Homo naledi was an ape—evidence from all sides points to this”.https://www.icr.org/article/homo-naledi-bones-not-ritually-buried
Bones were a deliberate burial? No. A study published strikes another blow against the deliberate “burial” or disposal of the bones by Lee Berger. Charles Egeland at the University of North Carolina at Greensboro and his colleagues from across the globe used machine-learning technology to reassess the Homo naledi discovery site(1) and concluded:
“the bones were broken and randomly dispersed in the upper eight inches of sediment.”Dirks, P. et al. Geological and taphonomic context for the hominin species Homo naledi from the Dinaledi Chamber, South Africa. eLife. Posted on elifesciences.org September 10, 2015, accessed September 15, 2015.
These individuals (likely two adults and a juvenile ape) were much too small to be human at about 4 ft 9 in tall (3) and likely did not walk upright. Their hands are made for climbing like monkeys. They weighed a mere 88 – 123 lbs (3) as adults. Even Berger stated that H. habilis was too primitive to deserve its “privileged position at the root of our genus”(3) — in other words: Homo naledi was not human but was an ape.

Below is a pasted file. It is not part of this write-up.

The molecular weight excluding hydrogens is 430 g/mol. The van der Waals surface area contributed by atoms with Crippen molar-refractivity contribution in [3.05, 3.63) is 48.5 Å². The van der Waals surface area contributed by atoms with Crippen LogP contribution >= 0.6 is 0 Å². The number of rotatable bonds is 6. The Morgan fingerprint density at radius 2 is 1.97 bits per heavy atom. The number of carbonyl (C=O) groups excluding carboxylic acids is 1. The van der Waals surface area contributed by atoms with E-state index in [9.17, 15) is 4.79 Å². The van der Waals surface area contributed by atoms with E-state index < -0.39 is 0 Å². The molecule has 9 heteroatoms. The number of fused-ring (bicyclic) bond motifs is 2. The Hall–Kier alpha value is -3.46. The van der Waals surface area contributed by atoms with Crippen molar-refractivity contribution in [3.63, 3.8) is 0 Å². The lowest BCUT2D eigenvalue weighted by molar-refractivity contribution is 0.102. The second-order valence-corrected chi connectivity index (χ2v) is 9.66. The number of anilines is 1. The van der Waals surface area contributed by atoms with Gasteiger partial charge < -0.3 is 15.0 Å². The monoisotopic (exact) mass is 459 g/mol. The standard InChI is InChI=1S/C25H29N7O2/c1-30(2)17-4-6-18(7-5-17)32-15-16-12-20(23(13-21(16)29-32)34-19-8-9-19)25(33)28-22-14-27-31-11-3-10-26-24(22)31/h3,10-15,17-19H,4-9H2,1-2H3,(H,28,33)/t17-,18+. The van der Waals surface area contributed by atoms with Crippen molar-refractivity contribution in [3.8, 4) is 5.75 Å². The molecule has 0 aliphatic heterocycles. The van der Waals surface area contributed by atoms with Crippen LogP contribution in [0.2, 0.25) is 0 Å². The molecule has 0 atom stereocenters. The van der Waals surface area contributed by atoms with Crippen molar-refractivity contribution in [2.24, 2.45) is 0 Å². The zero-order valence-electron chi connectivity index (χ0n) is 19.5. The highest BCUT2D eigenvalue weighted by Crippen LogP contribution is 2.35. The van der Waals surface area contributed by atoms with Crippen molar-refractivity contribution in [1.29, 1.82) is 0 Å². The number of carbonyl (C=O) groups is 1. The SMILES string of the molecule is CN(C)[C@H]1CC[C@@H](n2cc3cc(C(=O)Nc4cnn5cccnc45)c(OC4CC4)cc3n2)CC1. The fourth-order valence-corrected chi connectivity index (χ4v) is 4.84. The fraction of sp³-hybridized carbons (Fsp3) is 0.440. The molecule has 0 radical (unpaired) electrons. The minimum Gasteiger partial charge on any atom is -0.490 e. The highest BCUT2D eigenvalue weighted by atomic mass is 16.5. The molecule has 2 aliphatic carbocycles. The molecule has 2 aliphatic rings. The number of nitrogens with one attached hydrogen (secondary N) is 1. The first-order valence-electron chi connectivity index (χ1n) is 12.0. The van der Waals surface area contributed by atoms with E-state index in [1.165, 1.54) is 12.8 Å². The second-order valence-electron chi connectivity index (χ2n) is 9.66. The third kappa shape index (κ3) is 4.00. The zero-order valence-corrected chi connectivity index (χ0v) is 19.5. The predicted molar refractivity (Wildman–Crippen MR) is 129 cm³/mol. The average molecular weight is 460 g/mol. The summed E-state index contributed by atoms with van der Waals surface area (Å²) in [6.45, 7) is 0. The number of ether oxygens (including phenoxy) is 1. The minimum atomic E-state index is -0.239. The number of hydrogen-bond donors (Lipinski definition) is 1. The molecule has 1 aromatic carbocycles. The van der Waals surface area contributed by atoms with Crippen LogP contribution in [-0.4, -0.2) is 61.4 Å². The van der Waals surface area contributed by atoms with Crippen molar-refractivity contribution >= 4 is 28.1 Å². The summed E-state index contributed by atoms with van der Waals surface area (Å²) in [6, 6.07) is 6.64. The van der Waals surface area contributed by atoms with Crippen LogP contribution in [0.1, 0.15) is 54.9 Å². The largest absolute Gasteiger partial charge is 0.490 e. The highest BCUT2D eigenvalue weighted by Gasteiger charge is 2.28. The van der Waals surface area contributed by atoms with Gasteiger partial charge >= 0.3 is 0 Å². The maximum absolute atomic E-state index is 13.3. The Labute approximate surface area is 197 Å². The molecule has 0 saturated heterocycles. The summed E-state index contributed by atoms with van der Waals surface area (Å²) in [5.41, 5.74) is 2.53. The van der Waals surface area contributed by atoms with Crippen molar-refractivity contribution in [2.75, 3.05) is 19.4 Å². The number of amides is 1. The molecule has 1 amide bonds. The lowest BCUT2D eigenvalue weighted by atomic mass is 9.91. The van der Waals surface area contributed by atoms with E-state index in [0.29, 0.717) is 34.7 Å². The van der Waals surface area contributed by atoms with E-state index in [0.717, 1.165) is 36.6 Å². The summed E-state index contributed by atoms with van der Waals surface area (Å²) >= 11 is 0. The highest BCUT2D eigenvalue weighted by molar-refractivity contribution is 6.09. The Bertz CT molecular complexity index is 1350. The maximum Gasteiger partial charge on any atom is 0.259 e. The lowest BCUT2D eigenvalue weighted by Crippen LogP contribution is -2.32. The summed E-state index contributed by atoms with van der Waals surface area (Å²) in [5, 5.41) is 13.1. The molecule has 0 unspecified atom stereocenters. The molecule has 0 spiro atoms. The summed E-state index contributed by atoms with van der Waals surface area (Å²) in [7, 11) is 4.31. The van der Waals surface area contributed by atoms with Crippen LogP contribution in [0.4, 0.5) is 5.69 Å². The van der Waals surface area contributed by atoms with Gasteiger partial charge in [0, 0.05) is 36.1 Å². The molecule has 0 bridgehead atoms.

(the remains were most likely) modern cave baboons and scavenged modern human corpses.Egeland, C. P. et al. 2018. Hominin skeletal part abundances and claims of deliberate disposal of corpses in the Middle Pleistocene. PNAS. 115 (18): 4601-4606. DOI.org/10.1073/pnas.1718678115.
These conclusions suggest Homo naledi was nothing more than an ape, similar to the australopith Lucy.O’Micks, J. 2016. Homo naledi Probably Not Part of the Human Holobaramin Based on Baraminic Re-Analysis Including Postcranial Evidence. Answers Research Journal. 9: 263-272.
O’Micks, J. 2017. Further Evidence That Homo naledi Is Not a Member of the Human Holobaramin Based on Measurements of Vertebrae and Ribs. Answers Research Journal. 10: 103-113.
O’Micks, J. 2017. Likely Discontinuity Between Humans and Non-Human Hominins Based on Endocranial Volume and Body Mass with a Special Focus on Homo naledi—A Short Analysis. Answers Research Journal. 10: 241-243.
…these results fit the interpretation that the bones of Homo naledi were most likely washed in during Ice Age flooding”Clarey, T. L. 2017. Disposal of Homo naledi in a possible deathtrap or mass mortality scenario. Journal of Creation. 31(2): 61-70.
The geology, anatomy, lack of dating, and evidence of recent water action reveal that the media blitz and excitement over Homo naledi is essentially based on falsehoods.(2)
1 Grün, R. 1989. Electron spin resonance (ESR) dating. Quaternary International. 1: 65-109.